You Don’t Have To Be Good At Everything

As a project leader, one of the hardest things to do is admit that you aren’t good at something. I find that I want to make sure that I have enough expertise to be able to ask questions and direct work well. In general, this works pretty well because I rely on people to be smarter than me, which means being able to answer questions so that I can understand the response.

But there are times when you just aren’t good at some aspect of work. When this happens, you should admit your weakness early, and then find someone who can fill the gap. Even though you want to keep trying, and it seems simpler to do the work yourself, finding the people who have a fire in their hearts for what you can’t do well is the best idea.

I am an excellent project leader – I can turn difficult and failing projects into changes that people were happy to be a part of. I can also create a back-office process automation that will quickly make your employee’s life easier. I can consistently write a blog-post daily for years. But I am not a good marketer. Marketing tactics are obvious to some people, but I can’t seem to gain traction. I have a choice: continue to attempt to do something that doesn’t come naturally, or find someone who can be excited about the work that I am not good at.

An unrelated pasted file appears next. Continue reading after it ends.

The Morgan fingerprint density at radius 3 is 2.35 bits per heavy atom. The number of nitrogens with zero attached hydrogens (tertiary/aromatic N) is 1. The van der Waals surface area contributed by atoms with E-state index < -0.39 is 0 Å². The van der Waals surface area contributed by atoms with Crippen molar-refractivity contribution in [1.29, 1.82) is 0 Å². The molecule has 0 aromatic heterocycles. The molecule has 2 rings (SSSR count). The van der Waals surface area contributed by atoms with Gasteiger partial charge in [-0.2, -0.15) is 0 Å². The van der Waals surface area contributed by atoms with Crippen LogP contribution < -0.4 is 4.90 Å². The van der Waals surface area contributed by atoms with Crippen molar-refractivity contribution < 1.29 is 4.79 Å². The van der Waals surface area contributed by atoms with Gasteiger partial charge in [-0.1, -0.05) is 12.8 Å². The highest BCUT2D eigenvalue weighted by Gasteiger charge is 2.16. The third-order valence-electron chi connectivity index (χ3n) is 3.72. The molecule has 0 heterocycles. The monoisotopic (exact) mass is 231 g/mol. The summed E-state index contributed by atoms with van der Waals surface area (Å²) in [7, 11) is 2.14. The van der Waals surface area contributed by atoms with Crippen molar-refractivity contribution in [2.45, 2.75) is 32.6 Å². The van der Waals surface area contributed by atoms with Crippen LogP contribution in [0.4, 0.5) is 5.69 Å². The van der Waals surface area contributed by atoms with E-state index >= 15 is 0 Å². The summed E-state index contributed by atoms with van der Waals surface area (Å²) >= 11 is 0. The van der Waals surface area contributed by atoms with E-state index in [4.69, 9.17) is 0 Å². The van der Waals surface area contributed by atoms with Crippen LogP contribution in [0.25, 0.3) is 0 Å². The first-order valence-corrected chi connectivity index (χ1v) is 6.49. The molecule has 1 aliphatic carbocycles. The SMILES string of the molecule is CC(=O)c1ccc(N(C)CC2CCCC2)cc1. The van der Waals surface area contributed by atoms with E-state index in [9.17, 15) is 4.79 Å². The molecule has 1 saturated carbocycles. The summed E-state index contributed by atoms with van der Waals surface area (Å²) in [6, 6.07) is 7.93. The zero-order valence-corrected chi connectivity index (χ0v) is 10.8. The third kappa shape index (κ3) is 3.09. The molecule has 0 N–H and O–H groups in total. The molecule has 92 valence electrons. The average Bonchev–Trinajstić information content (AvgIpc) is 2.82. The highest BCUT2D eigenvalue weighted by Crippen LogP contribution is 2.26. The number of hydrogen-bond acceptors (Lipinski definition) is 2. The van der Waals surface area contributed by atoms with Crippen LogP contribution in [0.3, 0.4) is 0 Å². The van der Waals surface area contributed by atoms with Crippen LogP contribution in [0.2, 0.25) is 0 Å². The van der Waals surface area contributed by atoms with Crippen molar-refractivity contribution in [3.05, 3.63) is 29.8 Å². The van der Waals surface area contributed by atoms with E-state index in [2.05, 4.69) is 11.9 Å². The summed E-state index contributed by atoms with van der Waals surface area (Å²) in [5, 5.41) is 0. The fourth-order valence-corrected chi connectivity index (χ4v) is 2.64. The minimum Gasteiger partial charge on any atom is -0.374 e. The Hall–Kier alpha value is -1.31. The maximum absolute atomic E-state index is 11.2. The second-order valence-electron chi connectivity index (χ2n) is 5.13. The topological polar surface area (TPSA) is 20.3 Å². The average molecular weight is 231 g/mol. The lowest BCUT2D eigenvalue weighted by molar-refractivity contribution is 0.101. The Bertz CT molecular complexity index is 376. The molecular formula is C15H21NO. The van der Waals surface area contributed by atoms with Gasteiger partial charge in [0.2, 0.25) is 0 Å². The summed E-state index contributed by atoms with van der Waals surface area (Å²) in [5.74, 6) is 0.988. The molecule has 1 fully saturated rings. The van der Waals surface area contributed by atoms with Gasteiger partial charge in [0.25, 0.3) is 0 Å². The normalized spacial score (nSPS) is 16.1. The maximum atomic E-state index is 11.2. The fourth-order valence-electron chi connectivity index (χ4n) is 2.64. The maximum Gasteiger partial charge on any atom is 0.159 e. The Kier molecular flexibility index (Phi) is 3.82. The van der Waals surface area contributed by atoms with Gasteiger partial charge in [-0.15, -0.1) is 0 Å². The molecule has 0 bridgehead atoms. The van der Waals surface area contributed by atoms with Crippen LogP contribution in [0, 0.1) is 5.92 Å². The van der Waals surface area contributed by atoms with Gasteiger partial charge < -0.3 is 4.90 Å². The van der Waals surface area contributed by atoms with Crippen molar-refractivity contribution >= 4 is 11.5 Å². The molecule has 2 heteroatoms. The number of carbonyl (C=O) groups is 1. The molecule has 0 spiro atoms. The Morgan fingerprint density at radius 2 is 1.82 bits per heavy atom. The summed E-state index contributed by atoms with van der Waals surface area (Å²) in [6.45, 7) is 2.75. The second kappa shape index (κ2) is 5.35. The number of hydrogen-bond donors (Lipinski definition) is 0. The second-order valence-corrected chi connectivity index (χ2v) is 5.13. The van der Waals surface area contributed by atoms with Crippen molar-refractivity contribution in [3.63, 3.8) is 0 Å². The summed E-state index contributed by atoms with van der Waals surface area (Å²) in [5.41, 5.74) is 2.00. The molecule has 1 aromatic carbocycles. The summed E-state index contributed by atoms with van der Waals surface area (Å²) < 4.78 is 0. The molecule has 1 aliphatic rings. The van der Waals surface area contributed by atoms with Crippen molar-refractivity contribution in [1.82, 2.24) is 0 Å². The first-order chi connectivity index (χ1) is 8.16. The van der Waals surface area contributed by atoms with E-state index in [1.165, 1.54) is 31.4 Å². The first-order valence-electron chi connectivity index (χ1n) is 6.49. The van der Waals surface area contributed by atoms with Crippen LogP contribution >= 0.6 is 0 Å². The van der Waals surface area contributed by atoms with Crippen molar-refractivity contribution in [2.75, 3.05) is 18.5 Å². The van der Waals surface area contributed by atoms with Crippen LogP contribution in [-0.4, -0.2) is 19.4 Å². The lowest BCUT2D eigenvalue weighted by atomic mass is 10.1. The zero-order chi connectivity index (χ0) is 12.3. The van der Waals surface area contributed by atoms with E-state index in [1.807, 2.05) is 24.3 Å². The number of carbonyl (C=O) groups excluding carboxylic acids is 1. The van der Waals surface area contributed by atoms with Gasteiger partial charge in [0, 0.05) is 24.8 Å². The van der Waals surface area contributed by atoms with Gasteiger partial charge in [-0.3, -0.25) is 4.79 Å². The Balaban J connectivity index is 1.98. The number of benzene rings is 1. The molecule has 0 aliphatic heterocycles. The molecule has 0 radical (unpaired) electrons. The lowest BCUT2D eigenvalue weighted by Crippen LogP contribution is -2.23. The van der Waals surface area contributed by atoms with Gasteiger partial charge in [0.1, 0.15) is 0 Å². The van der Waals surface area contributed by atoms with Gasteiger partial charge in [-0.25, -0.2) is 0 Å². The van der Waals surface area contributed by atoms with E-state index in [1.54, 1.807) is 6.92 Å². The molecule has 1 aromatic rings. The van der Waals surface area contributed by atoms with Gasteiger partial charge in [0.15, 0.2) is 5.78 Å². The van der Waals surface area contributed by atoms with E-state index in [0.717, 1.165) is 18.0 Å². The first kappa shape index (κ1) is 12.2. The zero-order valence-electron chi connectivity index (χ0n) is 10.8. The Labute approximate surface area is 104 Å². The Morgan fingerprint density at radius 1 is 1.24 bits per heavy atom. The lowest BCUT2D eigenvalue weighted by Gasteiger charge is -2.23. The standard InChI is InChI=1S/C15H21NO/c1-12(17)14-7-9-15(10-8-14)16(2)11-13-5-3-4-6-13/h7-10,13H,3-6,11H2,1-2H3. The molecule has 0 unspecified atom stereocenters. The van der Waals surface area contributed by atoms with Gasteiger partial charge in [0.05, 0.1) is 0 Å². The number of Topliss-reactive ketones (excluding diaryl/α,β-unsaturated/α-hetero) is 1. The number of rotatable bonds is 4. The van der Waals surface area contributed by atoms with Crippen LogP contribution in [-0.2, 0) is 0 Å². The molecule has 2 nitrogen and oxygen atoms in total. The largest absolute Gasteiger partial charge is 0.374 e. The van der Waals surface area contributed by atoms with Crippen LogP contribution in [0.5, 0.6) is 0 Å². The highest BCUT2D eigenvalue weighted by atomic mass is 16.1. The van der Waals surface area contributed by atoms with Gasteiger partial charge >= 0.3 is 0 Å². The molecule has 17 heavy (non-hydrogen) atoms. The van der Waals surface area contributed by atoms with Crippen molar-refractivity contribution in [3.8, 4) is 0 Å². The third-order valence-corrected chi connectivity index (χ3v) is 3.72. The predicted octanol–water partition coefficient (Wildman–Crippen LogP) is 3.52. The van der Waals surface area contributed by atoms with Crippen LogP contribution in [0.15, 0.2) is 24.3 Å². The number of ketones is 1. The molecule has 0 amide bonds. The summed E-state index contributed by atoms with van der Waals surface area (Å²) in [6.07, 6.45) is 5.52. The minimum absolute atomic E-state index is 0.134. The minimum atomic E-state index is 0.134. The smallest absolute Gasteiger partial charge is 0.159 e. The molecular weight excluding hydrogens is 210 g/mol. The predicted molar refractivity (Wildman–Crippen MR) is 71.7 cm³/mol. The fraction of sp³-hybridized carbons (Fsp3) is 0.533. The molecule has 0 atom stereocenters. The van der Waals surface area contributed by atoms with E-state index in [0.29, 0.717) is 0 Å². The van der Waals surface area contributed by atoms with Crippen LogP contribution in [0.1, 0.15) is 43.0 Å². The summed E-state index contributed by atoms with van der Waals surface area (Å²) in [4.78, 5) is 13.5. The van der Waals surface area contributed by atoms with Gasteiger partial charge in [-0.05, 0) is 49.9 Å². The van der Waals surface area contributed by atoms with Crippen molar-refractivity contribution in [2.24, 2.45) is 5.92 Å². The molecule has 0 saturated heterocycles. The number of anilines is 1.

Admitting that you aren’t good at everything is hard. But if you can humble yourself, it can be free-ing. Once you figure out what you aren’t good at, you can hand that work off to those who are passionate about it. In the end, two people are able to do passionate work, instead of only one.

You don’t have to be good at everything. But you do need to admit when you aren’t good at something.